Zeltia Says Yondelis Sales to Exceed 1 Billion Euros25 Sep 2008 • by Natalie Aster
Zeltia SA Chairman Jose Maria Fernandez Sousa-Faro said global sales from the Yondelis cancer treatment will exceed 1 billion euros ($1.5 billion) as the drug wins approval for use against a second form of the disease.
Yondelis is already sold as a therapy for soft-tissue sarcoma, a type of cancer that begins in tissues such as muscle and fat. The Spanish developer of tumor-fighting drugs made from sea creatures expects to seek approval for use in ovarian cancer in the fourth quarter of this year, Fernandez Sousa-Faro said.
PharmaMar, Zeltia's cancer research unit, last year started marketing its first product after two decades of investigation, validating Fernandez Sousa-Faro's bet of looking in the sea for treatments for human illnesses. The 63-year-old biochemistry professor expects regulators to grant approval for Yondelis for ovarian cancer by the middle of next year.
"We are at the start of an era that will prove that the sea can be an excellent source of medicines," Fernandez Sousa-Faro said in an interview in Madrid, where the company is based.
Zeltia rose as much as 4.3 percent to 4.65 euros and traded 3.1 percent higher at 4.60 euros as of 10:51 a.m. in Madrid. The stock had lost 27 percent this year before today.
"The potential of Yondelis is very significant," said Javier Rivela, an analyst at ING Wholesale Banking in Madrid. He rates the stock "buy" with a target price of 8.6 euros.
The 1 billion-euro estimate is based on global sales of Yondelis as a treatment for soft-tissue sarcoma and ovarian cancer for relapsed patients. New Brunswick, New Jersey-based Johnson & Johnson owns the marketing rights for Yondelis outside Europe and helps finance the research. Revenue may exceed that figure should Yondelis be used for other tumors or as a first- choice treatment for sarcomas or ovarian cancer, he said.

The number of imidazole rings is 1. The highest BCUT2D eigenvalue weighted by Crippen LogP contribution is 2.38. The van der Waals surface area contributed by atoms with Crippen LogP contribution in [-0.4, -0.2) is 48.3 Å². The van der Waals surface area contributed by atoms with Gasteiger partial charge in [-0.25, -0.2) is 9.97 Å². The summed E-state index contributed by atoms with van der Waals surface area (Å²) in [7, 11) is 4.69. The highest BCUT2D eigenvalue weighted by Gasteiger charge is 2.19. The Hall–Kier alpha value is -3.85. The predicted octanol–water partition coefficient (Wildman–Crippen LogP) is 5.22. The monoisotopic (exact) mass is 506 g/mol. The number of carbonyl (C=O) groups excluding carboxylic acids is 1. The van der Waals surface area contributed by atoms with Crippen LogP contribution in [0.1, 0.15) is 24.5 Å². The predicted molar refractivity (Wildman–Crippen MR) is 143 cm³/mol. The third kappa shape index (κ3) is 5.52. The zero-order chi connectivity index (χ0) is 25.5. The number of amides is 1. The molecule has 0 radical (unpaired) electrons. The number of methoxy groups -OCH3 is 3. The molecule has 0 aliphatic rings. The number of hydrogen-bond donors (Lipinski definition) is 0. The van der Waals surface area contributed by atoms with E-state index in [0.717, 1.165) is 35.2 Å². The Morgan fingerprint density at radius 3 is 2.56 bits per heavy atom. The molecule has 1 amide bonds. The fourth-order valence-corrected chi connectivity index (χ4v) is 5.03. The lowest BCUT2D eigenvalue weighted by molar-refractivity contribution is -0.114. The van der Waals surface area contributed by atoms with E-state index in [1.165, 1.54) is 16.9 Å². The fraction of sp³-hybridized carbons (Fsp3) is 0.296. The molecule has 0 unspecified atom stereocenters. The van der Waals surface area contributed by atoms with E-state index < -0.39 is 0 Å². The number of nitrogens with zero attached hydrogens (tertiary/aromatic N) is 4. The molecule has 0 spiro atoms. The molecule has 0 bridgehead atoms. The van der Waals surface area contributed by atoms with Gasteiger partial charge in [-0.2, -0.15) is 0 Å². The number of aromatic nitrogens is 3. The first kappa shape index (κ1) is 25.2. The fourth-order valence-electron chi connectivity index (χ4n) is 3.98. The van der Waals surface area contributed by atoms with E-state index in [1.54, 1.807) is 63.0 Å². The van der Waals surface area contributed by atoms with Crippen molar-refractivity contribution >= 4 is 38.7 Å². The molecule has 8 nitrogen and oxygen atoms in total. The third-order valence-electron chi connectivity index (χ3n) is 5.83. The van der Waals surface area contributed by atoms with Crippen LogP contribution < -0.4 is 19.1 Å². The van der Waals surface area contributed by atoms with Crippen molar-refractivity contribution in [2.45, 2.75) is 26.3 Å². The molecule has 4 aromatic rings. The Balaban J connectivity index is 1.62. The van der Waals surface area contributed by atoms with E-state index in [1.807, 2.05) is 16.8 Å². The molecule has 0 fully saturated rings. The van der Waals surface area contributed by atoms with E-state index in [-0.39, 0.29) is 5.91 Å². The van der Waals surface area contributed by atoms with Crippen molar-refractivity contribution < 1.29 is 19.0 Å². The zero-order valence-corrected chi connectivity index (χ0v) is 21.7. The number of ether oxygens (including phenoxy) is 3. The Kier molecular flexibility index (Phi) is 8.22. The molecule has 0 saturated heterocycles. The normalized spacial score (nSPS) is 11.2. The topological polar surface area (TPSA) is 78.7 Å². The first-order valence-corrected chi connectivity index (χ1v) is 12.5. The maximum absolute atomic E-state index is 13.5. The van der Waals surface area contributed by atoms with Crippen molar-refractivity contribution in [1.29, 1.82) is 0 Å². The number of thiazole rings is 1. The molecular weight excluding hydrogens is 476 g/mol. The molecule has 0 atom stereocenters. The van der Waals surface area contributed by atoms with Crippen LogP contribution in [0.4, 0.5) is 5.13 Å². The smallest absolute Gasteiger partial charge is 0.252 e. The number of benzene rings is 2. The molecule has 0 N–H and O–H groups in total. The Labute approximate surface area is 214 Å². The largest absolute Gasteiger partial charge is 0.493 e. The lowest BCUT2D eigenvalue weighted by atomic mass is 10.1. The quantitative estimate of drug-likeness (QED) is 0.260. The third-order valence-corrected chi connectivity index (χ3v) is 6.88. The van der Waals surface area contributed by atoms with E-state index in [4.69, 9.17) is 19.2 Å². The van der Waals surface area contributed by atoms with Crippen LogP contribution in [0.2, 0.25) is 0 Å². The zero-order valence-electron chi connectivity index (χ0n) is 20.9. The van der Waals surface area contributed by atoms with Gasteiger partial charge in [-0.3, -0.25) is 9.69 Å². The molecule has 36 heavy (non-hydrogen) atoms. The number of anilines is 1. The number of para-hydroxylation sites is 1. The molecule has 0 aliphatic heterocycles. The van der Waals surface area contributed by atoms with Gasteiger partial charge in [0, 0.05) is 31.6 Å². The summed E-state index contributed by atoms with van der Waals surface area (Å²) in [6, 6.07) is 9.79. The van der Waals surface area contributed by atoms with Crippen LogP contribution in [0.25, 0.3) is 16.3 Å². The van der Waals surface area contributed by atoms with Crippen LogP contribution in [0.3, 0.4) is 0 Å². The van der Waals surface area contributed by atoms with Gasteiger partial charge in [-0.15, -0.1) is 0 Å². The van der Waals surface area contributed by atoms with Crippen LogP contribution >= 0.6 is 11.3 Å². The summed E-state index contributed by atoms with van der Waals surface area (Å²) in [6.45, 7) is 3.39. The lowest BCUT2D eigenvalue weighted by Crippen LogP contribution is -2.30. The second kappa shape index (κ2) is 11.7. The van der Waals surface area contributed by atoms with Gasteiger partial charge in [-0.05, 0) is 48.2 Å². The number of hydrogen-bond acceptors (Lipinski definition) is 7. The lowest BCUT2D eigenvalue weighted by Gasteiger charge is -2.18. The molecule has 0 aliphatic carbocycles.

Yondelis has shown positive results fighting prostate and breast cancer, and there is a late-stage trial to test the compound as the first choice for treating one type of sarcoma, he said. In Europe there are about 15,000 soft-tissue sarcoma cases diagnosed each year and Yondelis could be used for about 4,000 as a second-choice therapy, according to a PharmaMar presentation.
PharmaMar has pledged to generate 30 million euros in sales from Yondelis this year and 100 million euros in 2011, though a delay in the approval process in Italy may cause the company to miss the 2008 forecast, he said.
"As of August we were exceeding the budget by 14 percent, but we have to wait to see what the impact of the Italian delay is," he said. "Whatever happens, we will be very close to the 30 million euros this year."
The company on Sept. 15 presented a late-stage study of Yondelis for ovarian cancer at the European Society for Medical Oncology's meeting in Stockholm. The trials, started in 2005, involved 672 patients in 124 hospitals in 21 countries. Patients using the medicine and Johnson & Johnson's Doxil had better results than those treated only with Doxil.
"Our oncologists, who have taken part in the approval process of many treatments, consider the approval as almost certain after seeing the results," the chairman said. "It's very difficult to estimate Yondelis sales for ovarian cancer, but the market must be at least four times that of soft-tissue sarcomas."
PharmaMar has three other molecules in clinical trials as cancer treatments and it's in talks with companies about licensing agreements for one of the treatments, called Aplidin. The drugmaker will present "very interesting results" for Aplidin as a lymphoma treatment at the American Society of Hematology's meeting in December, he said.
While PharmaMar is focused on cancer treatments, Zeltia has another unit devoted to seeking a cure for Alzheimer's disease. The division, Noscira, completed an initial trial of its compound NP12 and will soon announce the next round of testing, he said. Noscira is in talks with six possible partners for a licensing agreement for NP12, Fernandez Sousa-Faro said.
Zeltia may postpone a possible initial public offering of Noscira next year because of market volatility. The company is considering other ways to finance the research of the business, such as possible private placement, he said.